The disputed authorship of Profiles in Courage makes out another similarity to Obama’s memoir. Author Christopher Andersen has confirmed Jack Cashill’s thesis that Dreams was ghostwritten by unrepentant terrorist by Bill Ayers.

Birkner notes the lengths to which JFK went to conceal the help he received from Sorensen on the book. “Surely,” he writes, “it does no credit to Kennedy that, in the subsequent controversy over authorship, he consistently lied about his role in producing Profiles, and about Sorensen’s responsibility for it. Moreover, Kennedy, assisted by Clark Clifford, got Sorensen to issue a false affidavit denying columnist Drew Pearson’s assertion on an ABC television program that Sorensen was the main author of Profiles in Courage.”

Udall eventually names two other books, In the Kingdom of Ice by Hampton Sides and Centennial by James Michener At this point in the interview Udall sounds like he’s naming favorites rather than books that have influenced him, but it helps him get up to three. The report of his brain death — by Udall himself — was slightly overstated.

What is the last song you listened to? Udall also struggles with this question. First he ignores it. The second time around he resorts to the stratagem that helped him answer the question about books that influenced him. He names a favorite: “I love Shawn Colvin’s song about avalanches because it’s appropriate to Colorado.”

Udall was referring to Colvin’s “Shotgun Down the Avalanche” (video below, with Alison Krauss), off her Grammy-winning debut album, Steady On. I love Shawn Colvin and appreciate Udall’s citation of the song. It’s one of the first songs Colvin wrote. (She tells the story in her memoir Diamond in the Rough.)

Referring to “Shotgun Down the Avalanche” as a “song about avalanches,” however, is like referring to Shakespeare’s sonnet LXXIII as a poem “about choirs.” Hey, man, it’s a metaphor. I don’t mean to be picky, but the song isn’t about avalanches any more than the sonnet is about choirs. It’s a desolate song about a relationship that isn’t working. “The past is stronger than my will to forgive,” Colvin sings. I’m hoping that Udall’s citation of the song is an omen of Colorado’s breakup with Udall next month.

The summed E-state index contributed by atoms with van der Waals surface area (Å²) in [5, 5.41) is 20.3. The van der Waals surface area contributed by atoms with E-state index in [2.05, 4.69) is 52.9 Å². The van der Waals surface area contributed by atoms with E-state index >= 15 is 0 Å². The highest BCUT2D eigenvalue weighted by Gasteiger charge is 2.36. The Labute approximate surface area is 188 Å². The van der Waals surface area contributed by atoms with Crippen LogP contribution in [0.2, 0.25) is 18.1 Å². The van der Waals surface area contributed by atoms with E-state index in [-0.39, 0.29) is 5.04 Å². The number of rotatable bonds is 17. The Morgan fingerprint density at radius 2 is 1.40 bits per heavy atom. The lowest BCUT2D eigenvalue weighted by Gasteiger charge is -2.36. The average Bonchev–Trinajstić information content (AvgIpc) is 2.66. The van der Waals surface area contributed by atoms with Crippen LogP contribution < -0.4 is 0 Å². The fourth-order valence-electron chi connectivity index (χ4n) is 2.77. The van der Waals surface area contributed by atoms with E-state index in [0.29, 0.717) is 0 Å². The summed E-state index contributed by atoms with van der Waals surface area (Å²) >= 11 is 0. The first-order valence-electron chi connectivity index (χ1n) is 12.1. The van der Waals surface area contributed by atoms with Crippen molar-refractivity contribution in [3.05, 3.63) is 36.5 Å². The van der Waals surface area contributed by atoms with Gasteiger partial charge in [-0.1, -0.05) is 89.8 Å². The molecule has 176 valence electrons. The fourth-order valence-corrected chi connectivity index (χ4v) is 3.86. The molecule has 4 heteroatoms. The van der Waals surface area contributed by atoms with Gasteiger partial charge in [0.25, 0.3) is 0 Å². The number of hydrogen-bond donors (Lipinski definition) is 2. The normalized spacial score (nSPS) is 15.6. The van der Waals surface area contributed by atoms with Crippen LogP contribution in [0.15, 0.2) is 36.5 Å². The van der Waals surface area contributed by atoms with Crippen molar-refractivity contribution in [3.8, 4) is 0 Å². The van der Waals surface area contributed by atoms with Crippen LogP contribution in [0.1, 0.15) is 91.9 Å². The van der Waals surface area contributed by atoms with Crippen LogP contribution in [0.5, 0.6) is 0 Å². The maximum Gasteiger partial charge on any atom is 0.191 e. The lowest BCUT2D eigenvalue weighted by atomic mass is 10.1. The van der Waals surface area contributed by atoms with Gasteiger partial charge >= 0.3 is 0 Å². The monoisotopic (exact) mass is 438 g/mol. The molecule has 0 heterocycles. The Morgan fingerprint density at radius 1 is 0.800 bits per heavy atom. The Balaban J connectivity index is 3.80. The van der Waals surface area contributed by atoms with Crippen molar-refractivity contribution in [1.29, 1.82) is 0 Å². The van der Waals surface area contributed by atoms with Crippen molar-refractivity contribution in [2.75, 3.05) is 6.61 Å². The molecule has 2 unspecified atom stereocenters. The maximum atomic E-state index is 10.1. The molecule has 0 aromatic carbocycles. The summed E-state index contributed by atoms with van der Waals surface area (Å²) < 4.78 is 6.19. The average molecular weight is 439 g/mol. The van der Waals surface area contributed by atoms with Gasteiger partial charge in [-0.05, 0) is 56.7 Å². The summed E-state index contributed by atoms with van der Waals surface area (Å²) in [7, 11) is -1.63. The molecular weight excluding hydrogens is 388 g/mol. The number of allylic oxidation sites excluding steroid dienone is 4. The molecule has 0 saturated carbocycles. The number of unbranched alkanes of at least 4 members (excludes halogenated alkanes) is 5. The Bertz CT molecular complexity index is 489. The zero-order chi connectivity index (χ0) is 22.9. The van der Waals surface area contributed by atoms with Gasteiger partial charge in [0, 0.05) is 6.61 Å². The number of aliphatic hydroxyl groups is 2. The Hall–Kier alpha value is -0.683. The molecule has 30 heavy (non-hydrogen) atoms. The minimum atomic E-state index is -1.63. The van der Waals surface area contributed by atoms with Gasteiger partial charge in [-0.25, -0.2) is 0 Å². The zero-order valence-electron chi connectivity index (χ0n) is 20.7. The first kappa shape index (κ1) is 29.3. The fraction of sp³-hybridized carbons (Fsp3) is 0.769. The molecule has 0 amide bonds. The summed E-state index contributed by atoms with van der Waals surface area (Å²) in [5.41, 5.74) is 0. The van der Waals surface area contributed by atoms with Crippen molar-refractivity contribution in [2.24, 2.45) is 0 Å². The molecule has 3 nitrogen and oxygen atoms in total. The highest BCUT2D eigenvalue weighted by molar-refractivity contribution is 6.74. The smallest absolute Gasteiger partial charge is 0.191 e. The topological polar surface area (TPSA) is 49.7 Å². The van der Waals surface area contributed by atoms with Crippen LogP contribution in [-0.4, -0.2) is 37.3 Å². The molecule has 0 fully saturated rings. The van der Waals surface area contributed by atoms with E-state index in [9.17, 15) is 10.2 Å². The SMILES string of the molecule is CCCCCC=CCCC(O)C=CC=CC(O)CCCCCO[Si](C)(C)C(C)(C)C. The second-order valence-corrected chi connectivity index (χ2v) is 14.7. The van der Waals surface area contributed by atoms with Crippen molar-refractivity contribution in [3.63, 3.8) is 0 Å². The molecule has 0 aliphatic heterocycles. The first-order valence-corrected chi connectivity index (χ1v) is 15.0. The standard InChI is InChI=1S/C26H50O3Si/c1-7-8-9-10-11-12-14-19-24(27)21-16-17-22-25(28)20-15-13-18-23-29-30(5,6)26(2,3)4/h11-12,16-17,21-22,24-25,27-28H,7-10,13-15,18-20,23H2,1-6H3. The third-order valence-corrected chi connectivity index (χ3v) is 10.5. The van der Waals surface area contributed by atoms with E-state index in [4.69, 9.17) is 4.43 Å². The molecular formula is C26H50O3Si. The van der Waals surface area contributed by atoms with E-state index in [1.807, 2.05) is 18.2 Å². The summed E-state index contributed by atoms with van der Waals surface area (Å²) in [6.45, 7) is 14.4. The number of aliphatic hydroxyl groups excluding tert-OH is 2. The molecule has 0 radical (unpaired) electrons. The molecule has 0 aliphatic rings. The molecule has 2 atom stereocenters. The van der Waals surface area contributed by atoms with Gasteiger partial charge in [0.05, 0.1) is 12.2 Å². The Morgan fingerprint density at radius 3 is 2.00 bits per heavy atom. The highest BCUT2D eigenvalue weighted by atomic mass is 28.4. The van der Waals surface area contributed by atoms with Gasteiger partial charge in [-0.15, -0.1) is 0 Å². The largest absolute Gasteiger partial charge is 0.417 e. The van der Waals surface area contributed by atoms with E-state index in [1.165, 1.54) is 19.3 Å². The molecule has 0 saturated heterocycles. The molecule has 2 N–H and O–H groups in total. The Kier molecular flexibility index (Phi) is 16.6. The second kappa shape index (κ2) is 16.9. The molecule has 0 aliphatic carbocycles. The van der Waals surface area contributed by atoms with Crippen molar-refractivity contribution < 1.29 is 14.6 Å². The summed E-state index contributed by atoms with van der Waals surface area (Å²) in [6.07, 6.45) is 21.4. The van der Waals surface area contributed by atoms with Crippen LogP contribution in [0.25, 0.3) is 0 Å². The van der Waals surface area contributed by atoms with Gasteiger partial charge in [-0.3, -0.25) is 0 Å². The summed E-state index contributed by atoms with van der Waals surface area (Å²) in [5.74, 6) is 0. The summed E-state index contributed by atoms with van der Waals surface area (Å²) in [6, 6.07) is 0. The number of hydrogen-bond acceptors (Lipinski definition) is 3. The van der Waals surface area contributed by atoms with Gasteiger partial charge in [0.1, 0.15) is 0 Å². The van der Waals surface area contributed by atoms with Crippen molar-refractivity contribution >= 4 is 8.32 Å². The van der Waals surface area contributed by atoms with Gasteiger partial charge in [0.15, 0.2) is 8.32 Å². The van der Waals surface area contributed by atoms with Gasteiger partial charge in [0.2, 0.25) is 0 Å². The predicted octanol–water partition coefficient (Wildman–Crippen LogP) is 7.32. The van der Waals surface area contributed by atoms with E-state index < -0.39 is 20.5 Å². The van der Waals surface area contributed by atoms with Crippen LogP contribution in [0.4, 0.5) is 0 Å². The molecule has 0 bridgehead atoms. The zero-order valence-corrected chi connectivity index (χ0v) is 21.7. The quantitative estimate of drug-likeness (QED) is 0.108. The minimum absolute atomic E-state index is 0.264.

The Kobani conundrum

Turkey has finally agreed to allow Iraqi Kurdish forces to cross its border with Syria to help fight ISIS and thereby relieve the besieged town of Kobani. For weeks, Turkey had refused to allow Iraqi Kurdish fighters or weapons to cross its border in support of the Kurdish fighters defending Kobani.

Why the change? The New York Times cites “international pressure.” But the pressure has been there all along.

More to the point, it seems to me, is the fact that (in the words of the Times) “as the United States-led coalition has increased its airstrikes as well as its coordination with the Kurdish fighters, who have provided targeting information, the militants have lost momentum after appearing close to overrunning the town.” In other words, the Obama administration is beginning to behave seriously, at least in Kobani, and may actually be winning there. The predictable consequence is that Turkey takes the U.S. more seriously.

Turkey has also come under pressure from its Kurdish population. There have been mass protests against the government’s unwillingness to assist in the relief of Kobani. The Turkish government has resisted the pressure, both international and internal, because it considers the Syrian Kurds who are resisting ISIS as terrorists and its mortal enemies. And, indeed, these forces are associated with the PKK which is the enemy of the Turkish government.

By agreeing to help the Iraqi Kurds, President Erdogen seeks to thread the needle. He can no longer be accused of doing nothing to relieve Kobani, but at the same time he tries to limit his assistance to the Iraqi peshmerga, an ally.

In reality, though, allowing Iraqi Kurds into Syria will almost certainly play into the hands of Erdogen’s Kurdish enemies in Syria. According to Michael Rubin, “as soon as those Kurdish fighters enter Syria, they will subordinate themselves to the YPG [the peshmerga associated with the PKK] which know the ground and are, at this point, better motivated and more skilled.”

Erdogan surely understands this, but now apparently sees value in cooperating President Obama and in relieving some of the domestic pressure that his unwillingness to lift a finger to help Kobani has generated.

It isn’t just Erdogan who faces a Kobani conundrum. The Obama administration is airlifting arms to YPG even though the State Department has designated it (along with its political arm, the PYD, and the PKK) a terrorist organization.

Rubin argues that the designation “is long overdue for a review, if not elimination.” He adds:

The PYD governs Syrian Kurdistan better than any other group which holds territory runs its government. Nowhere else in Syria can girls walk to school without escort (let alone attend school) or is there regularly scheduled municipal trash pick up.

And the YPG, meanwhile, has been the most effective force fighting ISIS and the Nusra Front. Given a choice between ISIS and the PKK, the United States should choose the PKK.

Mugged by reality on the ground in Northern Syria, the Obama administration may be coming around to the same view.